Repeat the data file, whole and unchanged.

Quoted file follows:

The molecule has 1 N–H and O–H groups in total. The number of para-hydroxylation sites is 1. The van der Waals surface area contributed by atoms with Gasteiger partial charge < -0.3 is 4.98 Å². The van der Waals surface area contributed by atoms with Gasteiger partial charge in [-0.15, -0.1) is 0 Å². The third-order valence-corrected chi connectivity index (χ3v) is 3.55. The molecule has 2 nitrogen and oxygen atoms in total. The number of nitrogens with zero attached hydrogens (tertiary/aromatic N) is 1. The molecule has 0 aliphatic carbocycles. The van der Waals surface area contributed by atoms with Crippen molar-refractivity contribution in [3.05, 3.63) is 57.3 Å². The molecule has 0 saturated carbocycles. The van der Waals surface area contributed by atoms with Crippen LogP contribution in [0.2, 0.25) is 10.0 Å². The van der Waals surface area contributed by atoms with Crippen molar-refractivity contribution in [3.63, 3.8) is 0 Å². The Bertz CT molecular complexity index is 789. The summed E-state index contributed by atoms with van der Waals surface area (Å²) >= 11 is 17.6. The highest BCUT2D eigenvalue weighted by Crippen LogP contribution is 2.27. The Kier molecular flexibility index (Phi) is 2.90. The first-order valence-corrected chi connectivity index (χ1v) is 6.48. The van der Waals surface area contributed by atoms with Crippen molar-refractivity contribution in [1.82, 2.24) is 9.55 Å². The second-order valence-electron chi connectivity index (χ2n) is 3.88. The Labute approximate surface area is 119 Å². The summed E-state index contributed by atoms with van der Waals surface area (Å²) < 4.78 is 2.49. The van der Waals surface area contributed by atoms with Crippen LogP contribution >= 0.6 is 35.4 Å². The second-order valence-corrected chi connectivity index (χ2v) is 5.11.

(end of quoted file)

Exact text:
The molecule has 1 N–H and O–H groups in total. The number of para-hydroxylation sites is 1. The van der Waals surface area contributed by atoms with Gasteiger partial charge < -0.3 is 4.98 Å². The van der Waals surface area contributed by atoms with Gasteiger partial charge in [-0.15, -0.1) is 0 Å². The third-order valence-corrected chi connectivity index (χ3v) is 3.55. The molecule has 2 nitrogen and oxygen atoms in total. The number of nitrogens with zero attached hydrogens (tertiary/aromatic N) is 1. The molecule has 0 aliphatic carbocycles. The van der Waals surface area contributed by atoms with Crippen molar-refractivity contribution in [3.05, 3.63) is 57.3 Å². The molecule has 0 saturated carbocycles. The van der Waals surface area contributed by atoms with Crippen LogP contribution in [0.2, 0.25) is 10.0 Å². The van der Waals surface area contributed by atoms with Crippen molar-refractivity contribution in [3.63, 3.8) is 0 Å². The Bertz CT molecular complexity index is 789. The summed E-state index contributed by atoms with van der Waals surface area (Å²) >= 11 is 17.6. The highest BCUT2D eigenvalue weighted by Crippen LogP contribution is 2.27. The Kier molecular flexibility index (Phi) is 2.90. The first-order valence-corrected chi connectivity index (χ1v) is 6.48. The van der Waals surface area contributed by atoms with Crippen molar-refractivity contribution in [1.82, 2.24) is 9.55 Å². The second-order valence-electron chi connectivity index (χ2n) is 3.88. The Labute approximate surface area is 119 Å². The summed E-state index contributed by atoms with van der Waals surface area (Å²) < 4.78 is 2.49. The van der Waals surface area contributed by atoms with Crippen LogP contribution >= 0.6 is 35.4 Å². The second-order valence-corrected chi connectivity index (χ2v) is 5.11.